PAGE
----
2. Ex Machina - What do you get when you combine elements from Mary Shelly's Frankenstein, Steven Spielberg's A.I., and Mamoru Ohii's Ghost in the Shell? The end result is writer/director Alex Garland's (the scribe behind 28 Days Later and Sunshine) debut sci-fi thriller, a spellbinding and triumphant piece of work that ranks right alongside Children of Men, District 9, Inception, WALL-E and Her as one of the best films in it's genre in the last fifteen years. Caleb (Domhnall Gleeson), a programmer for a software company has won a one-week trip to visit the company's CEO and founder, Nathan Bateman (Oscar Issac). The true purpose is to show Caleb his latest creation: artificial intelligence, in the form of Ava (Alicia Vikander), a humanoid robot. Nathan wants him to administer an advanced version of the Turing test to determine if he can see her as a human being, but as the tests go further, the line between artificiality and humanity begin to blur, as Caleb tries to work out if he's being played by Nathan, or Ava, or both. If it sounds like I'm being vague, that's because I am. This is one of those movies you need to go in a experience four yourself, because the script is that hypnotic and cerebral, and because the film is this good. Issac and Gleeson are excellent as a creator who's playing God with two beings - one human and one artificial, and the other a guy who's caught in the middle of two forces playing mind games with him, and each other, but it's Vikander who shines as Ava, the seductive robot at a crossroads on whether or not she's really a person.



1. The Hateful Eight - Perhaps one of the most controversial pictures to come out of 2015, Quentin Tarantino's three-hour whodunit western is perhaps his best film since 1994's Pulp Fiction, and his most polarizing. You either loved the fact he decided to shoot the film on 70mm and released his "roadshow" version (complete with an overture, a program pamphlet and an intermission!), or you hate that it's Tarantino pandering to hardcore cinemphiles for his own sake. You either loved the long-stretches of dialogue between QT's hard-boiled characters or you hate that it's a gabfest that goes nowhere for the first hour and a half. you either love the burst of unexpected and graphic violence, or you hate it for the same reason, especially in it's blood-soaked second half, where just about everyone ends up with a bullet somewhere. For me, no other film had me wanting to go back to the theaters; no other film walked a thinner, tighter rope between good taste and being politically incorrect and had more to say about who we are than this spaghetti western/murder mystery/pitch-black comedy from the mind of Tarantino.

The premise is deceptively simple - eight strangers are held up in a cabin when a blizzard hits before they can reach the town of Red Rock, Wyoming, all heading there for various reasons. John Ruth - aka, "The Hangman" (Kurt Russell) is transporting outlaw Daisy Domergue (Jennifer Jason Leigh) to be hung  Major Marquis Warren (Samuel L. Jackson) is transporting three dead bodies to the same location to collect his bounty money, Chris Mannix (Walter Goggins), hitches a ride with Ruth, his prisoner and Maj. Warren, claiming that he's the new sheriff of Red Rock. A Brit with a funny name, Oswaldo Mobray (Tim Roth) is supposedly the town's hangman. A cowpuncher named Joe Gage (Michael Madsen) sits at the back of the haberdashery. Bob "the Mexican" (Demian Bichir) is the caretaker of Minni's Haberdashery when she's mysteriously disappeared. And a Confederate general, Samford Smithers (Bruce Dern), hates black people as much as he does Yankees. They all are connected in terrible ways, and it's not until one vicious moment including poison that they're all not who they say they are. Tarantino's decision to make each character morally suspect, detestable and shady as the next is done purposefully: One, he wants us to stay on our toes and to view these characters with the same sort of suspicion as they do each other on-screen. And two, he's setting us up for the a twist, as well as a flashback that puts everything into focus.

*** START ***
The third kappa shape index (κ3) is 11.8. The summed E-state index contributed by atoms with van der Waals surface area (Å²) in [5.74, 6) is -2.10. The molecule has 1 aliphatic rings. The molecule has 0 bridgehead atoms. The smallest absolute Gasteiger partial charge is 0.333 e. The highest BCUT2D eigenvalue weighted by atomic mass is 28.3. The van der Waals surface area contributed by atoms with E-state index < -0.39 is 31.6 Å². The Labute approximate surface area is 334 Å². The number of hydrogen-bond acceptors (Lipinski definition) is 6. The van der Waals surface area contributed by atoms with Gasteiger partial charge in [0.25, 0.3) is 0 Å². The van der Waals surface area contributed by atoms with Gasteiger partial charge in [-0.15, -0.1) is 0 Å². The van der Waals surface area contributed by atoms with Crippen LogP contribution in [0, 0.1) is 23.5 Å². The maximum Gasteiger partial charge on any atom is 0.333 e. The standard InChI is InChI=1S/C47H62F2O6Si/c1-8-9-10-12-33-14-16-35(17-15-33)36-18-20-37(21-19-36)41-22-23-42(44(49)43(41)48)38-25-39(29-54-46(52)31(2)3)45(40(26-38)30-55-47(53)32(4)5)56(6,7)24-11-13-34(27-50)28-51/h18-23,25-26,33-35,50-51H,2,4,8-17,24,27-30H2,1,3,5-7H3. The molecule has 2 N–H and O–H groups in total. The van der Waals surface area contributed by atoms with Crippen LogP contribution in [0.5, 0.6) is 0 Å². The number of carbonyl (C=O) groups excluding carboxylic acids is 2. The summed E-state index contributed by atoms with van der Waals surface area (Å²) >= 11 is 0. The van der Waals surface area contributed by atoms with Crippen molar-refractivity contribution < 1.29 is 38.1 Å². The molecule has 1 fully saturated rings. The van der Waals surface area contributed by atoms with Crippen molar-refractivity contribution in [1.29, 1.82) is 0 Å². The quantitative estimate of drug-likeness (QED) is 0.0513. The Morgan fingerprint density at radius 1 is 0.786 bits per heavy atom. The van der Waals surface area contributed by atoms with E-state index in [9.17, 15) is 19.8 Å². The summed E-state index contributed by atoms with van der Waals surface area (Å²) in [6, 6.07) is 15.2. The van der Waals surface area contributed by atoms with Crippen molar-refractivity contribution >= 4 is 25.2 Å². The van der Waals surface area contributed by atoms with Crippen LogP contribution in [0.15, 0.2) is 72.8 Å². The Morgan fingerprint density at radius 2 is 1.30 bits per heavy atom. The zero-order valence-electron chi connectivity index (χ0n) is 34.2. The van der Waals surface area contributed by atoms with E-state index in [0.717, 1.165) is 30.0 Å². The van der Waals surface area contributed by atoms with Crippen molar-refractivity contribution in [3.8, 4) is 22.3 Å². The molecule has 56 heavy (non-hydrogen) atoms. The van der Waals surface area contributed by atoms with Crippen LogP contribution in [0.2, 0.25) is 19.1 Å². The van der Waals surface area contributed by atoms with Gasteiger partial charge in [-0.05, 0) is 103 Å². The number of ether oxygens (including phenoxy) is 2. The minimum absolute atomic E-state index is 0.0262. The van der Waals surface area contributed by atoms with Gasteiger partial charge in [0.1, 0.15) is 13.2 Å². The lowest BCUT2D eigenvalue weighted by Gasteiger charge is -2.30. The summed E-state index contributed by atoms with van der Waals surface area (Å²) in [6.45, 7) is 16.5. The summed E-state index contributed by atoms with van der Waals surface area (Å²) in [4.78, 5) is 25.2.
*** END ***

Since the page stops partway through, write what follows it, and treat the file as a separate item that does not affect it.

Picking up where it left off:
Does Tarantino go too far? Duh, it's Tarantino. Brains, bullets, blood and balls (literally) are splattered across with ferocity after the intermission. Daisy Domergue's kicked, slapped and punched so many times, it does begin to cast a dark shadow over the film's three-hour run-time. Is Tarantino's dialogue too self-indulgent as he makes the three acts all setup? Probably, but when you have actors like Sam Jackson, Walter Goggins, and Jennifer Jason Leigh bringing life to QT's script and words, it all goes down easy and makes it addictive to watch. Does Tarantino use the N-word, along with other racial epithets too damn much? No doubt, but there's a point to the hateful talk: it's all a product of our nation's original sin of slavery and promoting white superiority over the enslaved, lesser races, as well as how it still resonates with us today. And is Tarantino's story, script and themes too far-reaching that doesn't always come together? Yes, but not for a minute do you feel the filmmaker is spinning his wheels for his own sake. The Hateful Eight is messy, both figuratively and literally. It's nasty, ugly, brutal, violent as hell (which is saying something coming from the guy who made a movie where Jewish soldiers took bats and knives to the heads of Nazis everywhere in Inglorious Basterds), and is politically incorrect as all hell. But Tarantino raises the grime to an art form, showing us these people coming together after a civil war, and how the scars of racism, hatred and bitterness still linger in the fabric of our country to this day....all done with the style we've come to expect from one of film's most outrageous and skilled storytellers.


And here's the full list, ranking from 12-1:

12 (tie). Truth & Spotlight
11. Suffragette
10. Sicario
9. Inside Out
8. Straight Outta Compton
7. Beasts of No Nation
6. Wild Tales
5. Star Wars: The Force Awakens
4. Clouds of Sils Maria
3. Steve Jobs
2. Ex Machina
1. The Hateful Eight